If this happens, then you will have no choice but to leave without notice. This can be difficult for both parties involved and may result in significant legal fees for both parties if there are issues with employment contracts or other agreements between them (such as severance packages).

Before writing any kind of resignation letter, prepare yourself for the worst case scenario: Your boss might refuse to accept your resignation because they don’t want someone else taking over their role/position/etc., so they keep trying hard at negotiating with you until either one party gives up on having conversations about working together anymore; OR

You could end up staying late every day until an agreement is reached—for example, if they’re willing offer some kind of compensation package like higher salary plus benefits after 6 months instead – which would mean extra work hours added onto what was already planned during those times!

Venting your anger or frustration in the letter.

  • Don’t vent your anger or frustration in the resignation letter. You are being fired, and it’s not a good idea to get angry about it. Your boss will likely take things out of context if you do this, which could lead to legal trouble for both parties involved.
  • Be too negative about your job in the 2 week notice letter: If you’re quitting because of something that happened at work recently (you got passed over for a promotion), keep that information private until after your resignation has been processed—and even then only tell close friends and family members who know how important that promotion was for you personally. Otherwise, there’s no need to share anything personal like this with anyone else!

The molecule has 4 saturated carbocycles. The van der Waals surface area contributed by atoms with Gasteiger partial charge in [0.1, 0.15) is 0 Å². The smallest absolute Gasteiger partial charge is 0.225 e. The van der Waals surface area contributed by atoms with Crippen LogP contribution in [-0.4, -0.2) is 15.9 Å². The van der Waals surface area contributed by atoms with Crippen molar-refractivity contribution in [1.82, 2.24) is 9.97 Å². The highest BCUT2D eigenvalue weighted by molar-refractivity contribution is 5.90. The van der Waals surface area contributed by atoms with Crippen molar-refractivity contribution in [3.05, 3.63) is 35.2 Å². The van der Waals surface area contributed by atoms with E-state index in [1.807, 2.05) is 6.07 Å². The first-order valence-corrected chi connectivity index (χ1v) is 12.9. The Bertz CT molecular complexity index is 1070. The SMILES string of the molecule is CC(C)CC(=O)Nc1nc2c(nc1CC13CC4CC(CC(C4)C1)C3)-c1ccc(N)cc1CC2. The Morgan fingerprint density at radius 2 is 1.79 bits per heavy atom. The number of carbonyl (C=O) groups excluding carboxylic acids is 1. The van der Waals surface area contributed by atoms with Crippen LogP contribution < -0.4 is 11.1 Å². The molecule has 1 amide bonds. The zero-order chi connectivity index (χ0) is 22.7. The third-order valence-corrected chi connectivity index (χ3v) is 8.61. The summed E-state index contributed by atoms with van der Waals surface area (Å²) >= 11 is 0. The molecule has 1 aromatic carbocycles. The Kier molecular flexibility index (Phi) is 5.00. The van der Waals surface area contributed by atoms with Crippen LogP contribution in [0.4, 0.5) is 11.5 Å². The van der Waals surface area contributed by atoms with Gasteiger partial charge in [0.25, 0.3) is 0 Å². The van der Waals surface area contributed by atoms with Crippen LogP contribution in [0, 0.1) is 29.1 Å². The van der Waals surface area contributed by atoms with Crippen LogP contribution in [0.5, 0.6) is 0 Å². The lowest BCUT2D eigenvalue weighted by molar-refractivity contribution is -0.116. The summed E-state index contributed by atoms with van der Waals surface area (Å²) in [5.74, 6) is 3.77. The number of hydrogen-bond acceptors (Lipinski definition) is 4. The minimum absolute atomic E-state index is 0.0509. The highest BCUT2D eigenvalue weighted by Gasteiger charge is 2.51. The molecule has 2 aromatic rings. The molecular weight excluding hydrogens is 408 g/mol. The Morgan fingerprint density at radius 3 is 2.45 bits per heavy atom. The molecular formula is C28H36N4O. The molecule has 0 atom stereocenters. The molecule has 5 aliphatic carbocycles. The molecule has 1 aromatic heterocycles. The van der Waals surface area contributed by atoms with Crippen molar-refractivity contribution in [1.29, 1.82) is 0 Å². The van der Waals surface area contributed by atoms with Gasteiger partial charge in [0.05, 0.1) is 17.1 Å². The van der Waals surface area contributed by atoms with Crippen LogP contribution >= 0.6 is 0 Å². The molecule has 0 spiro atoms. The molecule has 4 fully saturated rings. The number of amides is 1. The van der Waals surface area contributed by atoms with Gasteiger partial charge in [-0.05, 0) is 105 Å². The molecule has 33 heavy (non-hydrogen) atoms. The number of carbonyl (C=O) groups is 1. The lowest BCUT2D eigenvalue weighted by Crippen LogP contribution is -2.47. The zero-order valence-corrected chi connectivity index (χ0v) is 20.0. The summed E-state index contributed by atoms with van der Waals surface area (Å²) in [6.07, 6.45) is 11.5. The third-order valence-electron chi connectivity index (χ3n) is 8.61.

• Be too optimistic about future prospects when writing a 2 week notice letter: Unless this is an open-ended position where someone could come back anytime they want (which would be rare), giving any sort of glowing description about what kind of job opportunities might await down the road isn’t going help much now because no one knows when those opportunities will actually arrive.”

Forgetting to proofread your resignation letter before submitting it.

Proofreading your resignation letter is an important step. It’s easy to overlook this simple step and make the mistake of submitting a resignation letter without having proofread it first.

You should use spellcheck and make sure that you are saying what you want to say, but also not saying anything which could be taken as offensive or hurtful by your employer.

Forgetting to thank your employer for the opportunities you’ve had there.

When you write your 2 week notice, it’s important to thank your employer for the opportunities they’ve given you. It’s also very important to thank them for their support and guidance during your time there.

It may be easy to forget these things, especially if they have been so long ago that they are not even remembered anymore, but when writing a letter of resignation or 2 week notice letter make sure that this is not forgotten!


It’s always good to know your rights, but most people don’t. If you’re not sure of something, it’s better safe than sorry. Always make sure that you have the necessary information before sending a resignation letter to your employer. As long as these 10 unforgivable sins are avoided and you have prepared for every possible scenario before submitting it, then there shouldn’t be any problems in your future career at all!